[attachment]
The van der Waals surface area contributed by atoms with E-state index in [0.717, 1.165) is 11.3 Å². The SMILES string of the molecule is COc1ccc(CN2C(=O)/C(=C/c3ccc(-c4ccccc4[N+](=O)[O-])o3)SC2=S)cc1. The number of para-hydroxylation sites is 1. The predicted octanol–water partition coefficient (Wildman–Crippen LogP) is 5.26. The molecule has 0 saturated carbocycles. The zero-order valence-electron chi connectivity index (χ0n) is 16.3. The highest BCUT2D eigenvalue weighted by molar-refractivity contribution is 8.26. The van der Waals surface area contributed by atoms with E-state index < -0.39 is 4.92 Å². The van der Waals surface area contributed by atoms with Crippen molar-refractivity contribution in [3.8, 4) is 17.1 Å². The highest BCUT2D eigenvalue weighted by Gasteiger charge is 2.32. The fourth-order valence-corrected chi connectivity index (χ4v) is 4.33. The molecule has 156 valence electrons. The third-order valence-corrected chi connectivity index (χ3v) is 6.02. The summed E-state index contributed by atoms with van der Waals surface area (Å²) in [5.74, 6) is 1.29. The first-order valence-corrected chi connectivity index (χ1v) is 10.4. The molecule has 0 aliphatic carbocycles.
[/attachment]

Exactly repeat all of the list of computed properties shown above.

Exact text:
The van der Waals surface area contributed by atoms with E-state index in [0.717, 1.165) is 11.3 Å². The SMILES string of the molecule is COc1ccc(CN2C(=O)/C(=C/c3ccc(-c4ccccc4[N+](=O)[O-])o3)SC2=S)cc1. The number of para-hydroxylation sites is 1. The predicted octanol–water partition coefficient (Wildman–Crippen LogP) is 5.26. The molecule has 0 saturated carbocycles. The zero-order valence-electron chi connectivity index (χ0n) is 16.3. The highest BCUT2D eigenvalue weighted by molar-refractivity contribution is 8.26. The van der Waals surface area contributed by atoms with E-state index < -0.39 is 4.92 Å². The van der Waals surface area contributed by atoms with Crippen molar-refractivity contribution in [3.8, 4) is 17.1 Å². The highest BCUT2D eigenvalue weighted by Gasteiger charge is 2.32. The fourth-order valence-corrected chi connectivity index (χ4v) is 4.33. The molecule has 156 valence electrons. The third-order valence-corrected chi connectivity index (χ3v) is 6.02. The summed E-state index contributed by atoms with van der Waals surface area (Å²) in [5.74, 6) is 1.29. The first-order valence-corrected chi connectivity index (χ1v) is 10.4. The molecule has 0 aliphatic carbocycles.